and 11 am., and not the one at 6-30 a.m. The entry about that was made on the case papers under the head ” treatment ” by Dr. Miss Aneeja, and it is the last entry I acetone + + ' which Dr. Variava stated was not on the papers at the time he saw them. Indeed, Dr. Variava would not have roundly questioned Dr. Miss Aneeja about the examination for acetone, if this entry had been there, and Dr. Miss Aneeja admits a portion of Dr. Variava's statement when she says that she examined the urine on Dr. Variava's instructions and 484 brought the test-tube to him, in which the urine was of a light green colour.
Now, the urine chart does not show an examination of the urine at 6-30 a.m. According to Dr. Miss Aneeja, she examined the urine, carried the impression of colour in her mind, and noted the result on the case papers. She was questioned why she adopted the unusual course, but stated that it often happened that the urine chart was not prepared and the result was not taken to the case papers. However it be, Dr. Variava is quite positive that the entry about acetone did not exist on the case papers, and an examination of the original shows differences in ink and pen which would not have been there, bad all the three items been written at the same time. It also appears that even at 8-30 a.m. the urine was examined for sugar only because the entry in the urine chart shows brick-red colour which is the resulting colour in Benedict test and not in Rothera's test.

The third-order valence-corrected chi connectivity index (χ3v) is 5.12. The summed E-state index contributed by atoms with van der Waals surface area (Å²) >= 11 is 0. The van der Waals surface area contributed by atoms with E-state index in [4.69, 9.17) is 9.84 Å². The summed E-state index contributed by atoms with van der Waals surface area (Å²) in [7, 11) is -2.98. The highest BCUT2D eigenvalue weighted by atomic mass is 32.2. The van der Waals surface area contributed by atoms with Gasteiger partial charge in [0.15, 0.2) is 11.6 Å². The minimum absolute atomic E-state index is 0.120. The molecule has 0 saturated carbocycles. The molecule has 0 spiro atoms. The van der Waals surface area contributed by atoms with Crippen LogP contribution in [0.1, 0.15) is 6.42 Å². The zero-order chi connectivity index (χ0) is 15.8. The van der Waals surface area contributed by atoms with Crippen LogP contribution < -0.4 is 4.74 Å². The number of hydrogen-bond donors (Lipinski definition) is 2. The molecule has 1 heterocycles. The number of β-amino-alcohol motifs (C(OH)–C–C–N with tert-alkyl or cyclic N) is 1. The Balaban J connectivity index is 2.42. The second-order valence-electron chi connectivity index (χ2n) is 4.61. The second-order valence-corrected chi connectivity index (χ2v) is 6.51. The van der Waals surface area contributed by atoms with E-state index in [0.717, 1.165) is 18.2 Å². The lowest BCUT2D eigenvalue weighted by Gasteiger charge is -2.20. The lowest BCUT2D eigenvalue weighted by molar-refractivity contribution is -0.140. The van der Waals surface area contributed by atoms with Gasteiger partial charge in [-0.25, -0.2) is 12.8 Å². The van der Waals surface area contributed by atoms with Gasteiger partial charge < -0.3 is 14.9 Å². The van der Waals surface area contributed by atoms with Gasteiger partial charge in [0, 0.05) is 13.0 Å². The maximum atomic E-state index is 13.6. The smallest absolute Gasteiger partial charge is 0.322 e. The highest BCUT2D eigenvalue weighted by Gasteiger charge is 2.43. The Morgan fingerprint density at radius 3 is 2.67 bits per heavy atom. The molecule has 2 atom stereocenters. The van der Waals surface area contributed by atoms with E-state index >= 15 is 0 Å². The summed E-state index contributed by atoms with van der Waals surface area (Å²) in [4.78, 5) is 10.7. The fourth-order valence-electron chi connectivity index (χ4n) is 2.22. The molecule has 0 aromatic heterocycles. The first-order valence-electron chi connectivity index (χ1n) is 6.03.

Similarly, at II a.m. the urine chart shows only a test for sugar because the light green colour is not the resulting colour of Rothera's test but also of the Benedict test.